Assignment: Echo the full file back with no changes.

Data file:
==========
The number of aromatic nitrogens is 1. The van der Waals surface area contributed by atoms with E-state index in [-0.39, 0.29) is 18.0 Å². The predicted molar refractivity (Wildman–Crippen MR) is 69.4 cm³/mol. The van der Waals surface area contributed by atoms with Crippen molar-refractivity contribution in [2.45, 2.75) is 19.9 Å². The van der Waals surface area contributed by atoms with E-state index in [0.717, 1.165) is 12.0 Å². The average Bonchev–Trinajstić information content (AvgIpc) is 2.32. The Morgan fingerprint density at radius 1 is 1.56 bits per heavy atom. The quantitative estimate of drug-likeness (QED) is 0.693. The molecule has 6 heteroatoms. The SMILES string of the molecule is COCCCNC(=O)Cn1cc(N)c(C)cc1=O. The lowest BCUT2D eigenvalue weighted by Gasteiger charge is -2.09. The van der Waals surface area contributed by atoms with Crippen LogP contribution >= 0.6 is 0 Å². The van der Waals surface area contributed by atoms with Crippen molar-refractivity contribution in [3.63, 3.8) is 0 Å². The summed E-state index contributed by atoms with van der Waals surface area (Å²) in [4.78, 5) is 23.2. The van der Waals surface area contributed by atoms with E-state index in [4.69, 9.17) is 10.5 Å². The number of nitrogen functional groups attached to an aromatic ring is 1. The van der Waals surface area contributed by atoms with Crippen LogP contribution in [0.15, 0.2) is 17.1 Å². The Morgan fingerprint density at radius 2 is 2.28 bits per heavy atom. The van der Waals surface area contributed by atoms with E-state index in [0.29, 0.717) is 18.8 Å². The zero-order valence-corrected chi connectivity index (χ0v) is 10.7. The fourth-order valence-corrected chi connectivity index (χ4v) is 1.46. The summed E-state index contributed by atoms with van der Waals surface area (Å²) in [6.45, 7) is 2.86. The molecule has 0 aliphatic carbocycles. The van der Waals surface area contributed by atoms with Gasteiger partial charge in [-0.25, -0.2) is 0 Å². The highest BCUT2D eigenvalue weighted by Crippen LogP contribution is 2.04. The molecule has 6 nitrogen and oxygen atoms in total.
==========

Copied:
The number of aromatic nitrogens is 1. The van der Waals surface area contributed by atoms with E-state index in [-0.39, 0.29) is 18.0 Å². The predicted molar refractivity (Wildman–Crippen MR) is 69.4 cm³/mol. The van der Waals surface area contributed by atoms with Crippen molar-refractivity contribution in [2.45, 2.75) is 19.9 Å². The van der Waals surface area contributed by atoms with E-state index in [0.717, 1.165) is 12.0 Å². The average Bonchev–Trinajstić information content (AvgIpc) is 2.32. The Morgan fingerprint density at radius 1 is 1.56 bits per heavy atom. The quantitative estimate of drug-likeness (QED) is 0.693. The molecule has 6 heteroatoms. The SMILES string of the molecule is COCCCNC(=O)Cn1cc(N)c(C)cc1=O. The lowest BCUT2D eigenvalue weighted by Gasteiger charge is -2.09. The van der Waals surface area contributed by atoms with Crippen LogP contribution >= 0.6 is 0 Å². The van der Waals surface area contributed by atoms with Crippen molar-refractivity contribution in [3.63, 3.8) is 0 Å². The summed E-state index contributed by atoms with van der Waals surface area (Å²) in [4.78, 5) is 23.2. The van der Waals surface area contributed by atoms with E-state index in [4.69, 9.17) is 10.5 Å². The number of nitrogen functional groups attached to an aromatic ring is 1. The van der Waals surface area contributed by atoms with Crippen LogP contribution in [0.15, 0.2) is 17.1 Å². The Morgan fingerprint density at radius 2 is 2.28 bits per heavy atom. The van der Waals surface area contributed by atoms with E-state index in [0.29, 0.717) is 18.8 Å². The zero-order valence-corrected chi connectivity index (χ0v) is 10.7. The fourth-order valence-corrected chi connectivity index (χ4v) is 1.46. The summed E-state index contributed by atoms with van der Waals surface area (Å²) in [6.45, 7) is 2.86. The molecule has 0 aliphatic carbocycles. The van der Waals surface area contributed by atoms with Gasteiger partial charge in [-0.25, -0.2) is 0 Å². The highest BCUT2D eigenvalue weighted by Crippen LogP contribution is 2.04. The molecule has 6 nitrogen and oxygen atoms in total.